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Program Supports the Development of an Integrated National Financing Framework for Achieving the SDGs in Cuba

31 March 2023|News

Participating in the initiative, which is led by ECLAC, are UNDP and the United Nations Resident Coordinator’s Office in that country.

The Cuban financial landscape is marked by unstable, undiversified and largely unsustainable access to sources of development financing. Given the existence of a reduced and narrow range of sources of financing (family remittances, foreign direct investment, bilateral loans, official development assistance), the country depends on current flows – especially exports – to finance production, public services, infrastructure and development. This is an especially adverse context, even though Cuba is a middle-income country.

In recent years, the toughening of the U.S. blockade, the effects of the international crisis associated with the COVID-19 pandemic and the conflict in Eastern Europe, along with the accumulation of domestic imbalances, have intensified restrictions on development financing and the need to access new sources of financing, both public and private, national and international, traditional and innovative.

In this context, the joint program known as "Support for the development of an Integrated National Financing Framework for the SDGs in Cuba" (CIFFRA) was established, as part of more than 70 initiatives supported by the United Nations’ SDG Fund.

This program was carried out by the United Nations System in Cuba, through the Subregional Headquarters in Mexico of the Economic Commission for Latin America and the Caribbean (ECLAC), and it included the participation of the United Nations Development Program (UNDP) and the Resident Coordinator’s Office. Its aim is to contribute to the development of an Integrated National Financing Framework (INFF) as a tool for planning, defining and evaluating gender-sensitive financial policies, useful for improving their efficacy and promoting the resource mobilization needed to achieve the Sustainable Development Goals (SDGs).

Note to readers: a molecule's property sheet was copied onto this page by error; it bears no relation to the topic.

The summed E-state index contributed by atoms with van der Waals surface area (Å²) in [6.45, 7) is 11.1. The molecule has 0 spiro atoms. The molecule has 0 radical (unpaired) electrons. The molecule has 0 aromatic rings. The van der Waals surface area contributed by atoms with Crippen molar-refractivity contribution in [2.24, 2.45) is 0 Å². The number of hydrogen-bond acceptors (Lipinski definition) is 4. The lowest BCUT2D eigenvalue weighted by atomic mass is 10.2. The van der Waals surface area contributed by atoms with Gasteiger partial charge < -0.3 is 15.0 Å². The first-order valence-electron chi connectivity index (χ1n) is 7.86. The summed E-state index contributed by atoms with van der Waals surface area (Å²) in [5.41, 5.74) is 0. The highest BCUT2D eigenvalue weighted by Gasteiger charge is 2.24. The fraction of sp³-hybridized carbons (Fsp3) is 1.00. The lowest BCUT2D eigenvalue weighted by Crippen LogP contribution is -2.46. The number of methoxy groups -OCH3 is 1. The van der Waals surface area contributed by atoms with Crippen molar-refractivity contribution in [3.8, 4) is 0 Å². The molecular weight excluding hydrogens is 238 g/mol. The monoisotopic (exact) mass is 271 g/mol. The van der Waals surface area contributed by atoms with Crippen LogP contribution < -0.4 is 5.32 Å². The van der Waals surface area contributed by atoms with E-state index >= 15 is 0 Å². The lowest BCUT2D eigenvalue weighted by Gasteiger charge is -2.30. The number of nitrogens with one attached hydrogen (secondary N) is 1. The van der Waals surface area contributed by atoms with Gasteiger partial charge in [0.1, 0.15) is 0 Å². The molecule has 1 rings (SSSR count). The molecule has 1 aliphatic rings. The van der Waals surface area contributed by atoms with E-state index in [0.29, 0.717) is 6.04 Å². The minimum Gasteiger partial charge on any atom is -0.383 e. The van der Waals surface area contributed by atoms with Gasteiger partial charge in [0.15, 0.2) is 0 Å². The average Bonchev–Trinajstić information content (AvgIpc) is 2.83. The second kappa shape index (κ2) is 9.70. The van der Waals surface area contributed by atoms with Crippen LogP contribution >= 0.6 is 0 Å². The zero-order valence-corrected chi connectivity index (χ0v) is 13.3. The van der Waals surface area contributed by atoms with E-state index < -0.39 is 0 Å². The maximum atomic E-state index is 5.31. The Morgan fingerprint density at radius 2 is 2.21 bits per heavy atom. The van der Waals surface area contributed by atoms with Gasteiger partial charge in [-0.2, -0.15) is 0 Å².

CIFFRA is part of a family of integrated national development financing frameworks (INFF)[1]. These tools enable countries to develop strategies for boosting investment, managing risks and increasing the coherence of financing policies, both in and of themselves and with national development plans.

As part of this concept, CIFFRA sought to evaluate and rethink the policy strategies geared towards increasing, diversifying and optimizing the sources of development financing in Cuba. From July 2020 to March 2023 (33 months), CIFFRA carried out a broad program of assessment exercises and policy recommendations on development financing policies in the country. This process was profoundly participatory and featured a strong commitment from Cuban authorities as well as close coordination between the participating United Nations agencies (ECLAC as the leading organization, UNDP and the Resident Coordinator’s Office).

An extensive research and debate process with authorities, academics and experts enabled the preparation of 25 strategic documents and 5 new methodological tools, in addition to the holding of 30 seminars for training and/or the presentation of results.

Based on these inputs, CIFFRA put forth a proposal for an Integrated National Financing Framework for Cuba, based on 5 strategic pillars. The proposal contains more than 100 policy recommendations, with emphasis on promoting exports and foreign direct investment, the financing of a productive transformation, attracting and channeling remittances, and the development financing strategy’s governance mechanisms. At the same time, 4 tools for modernizing public finances were developed.

In addition to its valuable technical recommendations and the creation of tools for strengthening public administration, CIFFRA made other important contributions: i) it allowed for a more holistic approach to development financing debates in the country; ii) it promoted a public-private debate, and with national stakeholders, to generate consensus; iii) it contributed to consolidating good practices for joint work between United Nations System agencies; and iv) it created space for new collaboration projects on financing for development and related topics.


[1] See: